United States

Integrated mortgage disclosures rule finalized


The Consumer Financial Protection Bureau (CFPB) has finalized the rule combining certain disclosures required by the Truth in Lending Act/Regulation Z and the Real Estate Settlement Procedures Act/Regulation X. The rule applies to most closed-end consumer credit transactions secured by real property (it does not apply to home equity lines of credit, reverse mortgages, mortgage loans secured by a mobile home or by a dwelling that is not attached to real property, or to loans made by a creditor who originates five or fewer mortgages in a year). The final rule was issued on Nov. 20, 2013, and is over 1,800 pages in length. The effective date of the final rule is Aug. 1, 2015, and applies to transactions for which an application is received on or after that date. 

The final rule establishes two new forms. The first form is the Loan Estimate which replaces the current Good Faith Estimate and early Truth-in-Lending disclosures. The Loan Estimate must be given within three business days after submission of a mortgage loan application. The second form is called the Closing Disclosure which replaces the current settlement statement and final Truth-in-Lending disclosures. The Closing Disclosure must be given at least three business days before closing on a mortgage loan. As noted in the summary of the final rule found here: http://files.consumerfinance.gov/f/201311_cfpb_tila-respa_detailed-summary.pdf, the new forms are designed to alleviate differences between the current disclosures and include several mandated disclosures such as the appraisal notice under the Equal Credit Opportunity Act. In addition, the final rule provides detailed instructions on how to complete the new forms.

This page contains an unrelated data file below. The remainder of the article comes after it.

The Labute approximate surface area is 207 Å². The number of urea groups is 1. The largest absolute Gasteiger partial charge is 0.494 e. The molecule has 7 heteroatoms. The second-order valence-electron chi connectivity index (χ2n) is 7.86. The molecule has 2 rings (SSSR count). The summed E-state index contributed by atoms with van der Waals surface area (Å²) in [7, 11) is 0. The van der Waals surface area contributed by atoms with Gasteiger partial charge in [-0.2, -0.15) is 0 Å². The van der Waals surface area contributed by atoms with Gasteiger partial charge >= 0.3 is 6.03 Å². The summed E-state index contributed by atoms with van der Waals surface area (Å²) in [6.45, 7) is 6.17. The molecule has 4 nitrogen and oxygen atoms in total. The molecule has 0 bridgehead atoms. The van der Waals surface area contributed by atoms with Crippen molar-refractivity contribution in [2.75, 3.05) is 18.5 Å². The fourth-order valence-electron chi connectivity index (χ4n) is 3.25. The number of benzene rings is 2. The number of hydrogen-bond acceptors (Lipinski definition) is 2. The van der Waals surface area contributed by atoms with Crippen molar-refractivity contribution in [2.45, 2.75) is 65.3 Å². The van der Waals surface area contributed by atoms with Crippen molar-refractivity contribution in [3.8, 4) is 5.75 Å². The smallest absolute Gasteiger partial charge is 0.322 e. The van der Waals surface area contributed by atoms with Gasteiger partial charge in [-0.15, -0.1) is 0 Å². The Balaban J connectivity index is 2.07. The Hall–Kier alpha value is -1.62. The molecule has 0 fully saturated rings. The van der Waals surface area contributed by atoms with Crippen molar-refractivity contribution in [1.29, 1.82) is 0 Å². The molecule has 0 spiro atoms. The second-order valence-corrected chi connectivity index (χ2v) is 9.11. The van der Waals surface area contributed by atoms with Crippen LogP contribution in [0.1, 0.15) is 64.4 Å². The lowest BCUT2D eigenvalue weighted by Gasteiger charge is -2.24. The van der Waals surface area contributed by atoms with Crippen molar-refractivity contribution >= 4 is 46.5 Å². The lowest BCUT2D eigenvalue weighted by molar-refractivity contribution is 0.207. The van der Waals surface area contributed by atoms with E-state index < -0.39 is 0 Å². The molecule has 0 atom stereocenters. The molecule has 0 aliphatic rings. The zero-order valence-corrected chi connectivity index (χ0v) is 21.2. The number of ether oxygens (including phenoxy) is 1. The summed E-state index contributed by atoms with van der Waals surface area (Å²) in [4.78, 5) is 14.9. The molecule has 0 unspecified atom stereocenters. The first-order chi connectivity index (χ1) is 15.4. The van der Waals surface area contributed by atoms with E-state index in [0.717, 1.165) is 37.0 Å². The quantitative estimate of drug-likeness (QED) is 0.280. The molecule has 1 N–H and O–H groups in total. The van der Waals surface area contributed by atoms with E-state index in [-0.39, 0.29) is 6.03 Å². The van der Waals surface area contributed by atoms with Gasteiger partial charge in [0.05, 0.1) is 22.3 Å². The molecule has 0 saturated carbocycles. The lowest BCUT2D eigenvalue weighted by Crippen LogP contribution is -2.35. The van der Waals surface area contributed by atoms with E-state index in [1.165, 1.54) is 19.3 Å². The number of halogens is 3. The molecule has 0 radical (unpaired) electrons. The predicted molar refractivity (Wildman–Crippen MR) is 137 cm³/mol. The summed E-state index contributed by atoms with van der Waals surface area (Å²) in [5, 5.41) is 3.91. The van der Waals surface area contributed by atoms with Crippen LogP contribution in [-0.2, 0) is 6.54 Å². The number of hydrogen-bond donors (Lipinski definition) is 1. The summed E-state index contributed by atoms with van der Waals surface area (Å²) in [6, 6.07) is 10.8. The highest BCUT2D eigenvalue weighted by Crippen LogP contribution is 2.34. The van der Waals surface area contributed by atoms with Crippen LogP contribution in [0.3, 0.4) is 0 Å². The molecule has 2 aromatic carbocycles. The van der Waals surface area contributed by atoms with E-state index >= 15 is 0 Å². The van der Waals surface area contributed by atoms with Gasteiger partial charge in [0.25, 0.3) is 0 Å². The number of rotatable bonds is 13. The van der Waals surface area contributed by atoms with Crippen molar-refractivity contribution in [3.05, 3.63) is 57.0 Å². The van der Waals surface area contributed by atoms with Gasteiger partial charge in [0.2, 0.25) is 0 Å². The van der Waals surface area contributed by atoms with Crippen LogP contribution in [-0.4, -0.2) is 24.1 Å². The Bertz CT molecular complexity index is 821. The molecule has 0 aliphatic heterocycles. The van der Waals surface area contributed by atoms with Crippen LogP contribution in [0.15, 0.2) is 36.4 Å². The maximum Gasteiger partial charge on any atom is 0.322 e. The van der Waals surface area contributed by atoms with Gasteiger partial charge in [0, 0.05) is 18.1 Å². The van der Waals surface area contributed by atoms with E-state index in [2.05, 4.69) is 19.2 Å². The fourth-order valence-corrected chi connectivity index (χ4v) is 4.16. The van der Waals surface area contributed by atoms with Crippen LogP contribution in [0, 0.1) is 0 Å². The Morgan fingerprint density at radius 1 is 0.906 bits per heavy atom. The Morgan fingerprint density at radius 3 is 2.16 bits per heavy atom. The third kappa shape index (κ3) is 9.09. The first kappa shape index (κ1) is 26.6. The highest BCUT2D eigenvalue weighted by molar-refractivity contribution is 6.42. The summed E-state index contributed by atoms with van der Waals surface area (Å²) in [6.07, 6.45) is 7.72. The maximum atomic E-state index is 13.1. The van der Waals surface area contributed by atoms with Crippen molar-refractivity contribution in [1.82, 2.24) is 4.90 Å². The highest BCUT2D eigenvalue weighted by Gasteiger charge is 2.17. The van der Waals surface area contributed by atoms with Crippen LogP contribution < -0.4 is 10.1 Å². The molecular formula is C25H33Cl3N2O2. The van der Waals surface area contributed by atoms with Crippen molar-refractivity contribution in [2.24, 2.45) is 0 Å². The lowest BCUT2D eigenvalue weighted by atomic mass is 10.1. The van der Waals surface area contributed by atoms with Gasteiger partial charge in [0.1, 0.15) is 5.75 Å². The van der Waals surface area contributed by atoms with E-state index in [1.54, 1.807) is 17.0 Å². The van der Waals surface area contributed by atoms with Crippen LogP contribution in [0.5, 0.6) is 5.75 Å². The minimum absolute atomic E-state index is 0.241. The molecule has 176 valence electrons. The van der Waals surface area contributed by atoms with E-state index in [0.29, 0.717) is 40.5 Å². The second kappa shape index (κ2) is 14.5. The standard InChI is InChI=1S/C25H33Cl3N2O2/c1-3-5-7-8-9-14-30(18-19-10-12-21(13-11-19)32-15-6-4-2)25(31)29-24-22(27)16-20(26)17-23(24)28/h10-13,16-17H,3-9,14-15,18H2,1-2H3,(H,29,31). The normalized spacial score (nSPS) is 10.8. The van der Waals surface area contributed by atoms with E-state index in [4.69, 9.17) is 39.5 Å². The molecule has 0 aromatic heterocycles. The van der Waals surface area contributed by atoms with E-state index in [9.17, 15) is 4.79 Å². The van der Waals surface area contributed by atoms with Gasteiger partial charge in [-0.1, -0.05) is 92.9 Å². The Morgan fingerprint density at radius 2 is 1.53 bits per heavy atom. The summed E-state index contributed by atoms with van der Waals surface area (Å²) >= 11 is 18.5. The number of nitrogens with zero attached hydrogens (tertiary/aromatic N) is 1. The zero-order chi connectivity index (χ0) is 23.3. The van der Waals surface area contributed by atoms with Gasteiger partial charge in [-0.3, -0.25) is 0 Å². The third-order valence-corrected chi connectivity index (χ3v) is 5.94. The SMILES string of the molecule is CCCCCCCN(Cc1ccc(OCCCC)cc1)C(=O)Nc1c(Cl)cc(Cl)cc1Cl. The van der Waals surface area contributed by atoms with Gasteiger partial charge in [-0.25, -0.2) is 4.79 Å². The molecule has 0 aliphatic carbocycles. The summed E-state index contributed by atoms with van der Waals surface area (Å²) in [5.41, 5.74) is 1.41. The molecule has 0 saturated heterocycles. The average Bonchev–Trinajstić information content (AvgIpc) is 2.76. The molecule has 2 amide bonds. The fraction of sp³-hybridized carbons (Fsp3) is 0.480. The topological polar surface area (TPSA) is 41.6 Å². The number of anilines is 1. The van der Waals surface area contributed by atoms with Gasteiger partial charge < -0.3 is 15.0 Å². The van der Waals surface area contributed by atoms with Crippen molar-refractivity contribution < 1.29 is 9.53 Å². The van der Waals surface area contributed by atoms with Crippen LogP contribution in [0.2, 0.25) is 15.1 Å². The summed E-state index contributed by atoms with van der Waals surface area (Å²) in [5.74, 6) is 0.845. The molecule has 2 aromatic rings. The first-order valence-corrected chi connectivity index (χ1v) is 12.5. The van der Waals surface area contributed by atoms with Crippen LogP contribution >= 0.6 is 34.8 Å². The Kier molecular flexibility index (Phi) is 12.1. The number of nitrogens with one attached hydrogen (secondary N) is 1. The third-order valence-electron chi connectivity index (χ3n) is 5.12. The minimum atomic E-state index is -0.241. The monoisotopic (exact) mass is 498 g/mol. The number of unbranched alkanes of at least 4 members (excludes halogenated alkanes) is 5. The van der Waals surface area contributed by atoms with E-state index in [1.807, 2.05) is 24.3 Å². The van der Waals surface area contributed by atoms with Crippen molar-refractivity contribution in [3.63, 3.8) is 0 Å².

The final rule did not adopt the following proposed provisions:

  • Redefined Annual Percentage Rate or APR calculation
  • Requirement to keep records of the Loan Estimate and Closing Disclosure forms provided to consumers in an electronic, machine readable format
  • Requirement to disclose the creditor’s cost of funds (the approximate amount of the wholesale rate of funds in connection with the loan)

This article won’t get into too much detail on the new rule given industry focus on the implementation of the other new mortgage rules effective this January. The CFPB states on its website to look for compliance guides and other information it is planning to release over the coming months to help understand and implement this final rule. The integrated mortgage disclosures final rule can be found here: http://files.consumerfinance.gov/f/201311_cfpb_final-rule_integrated-mortgage-disclosures.pdf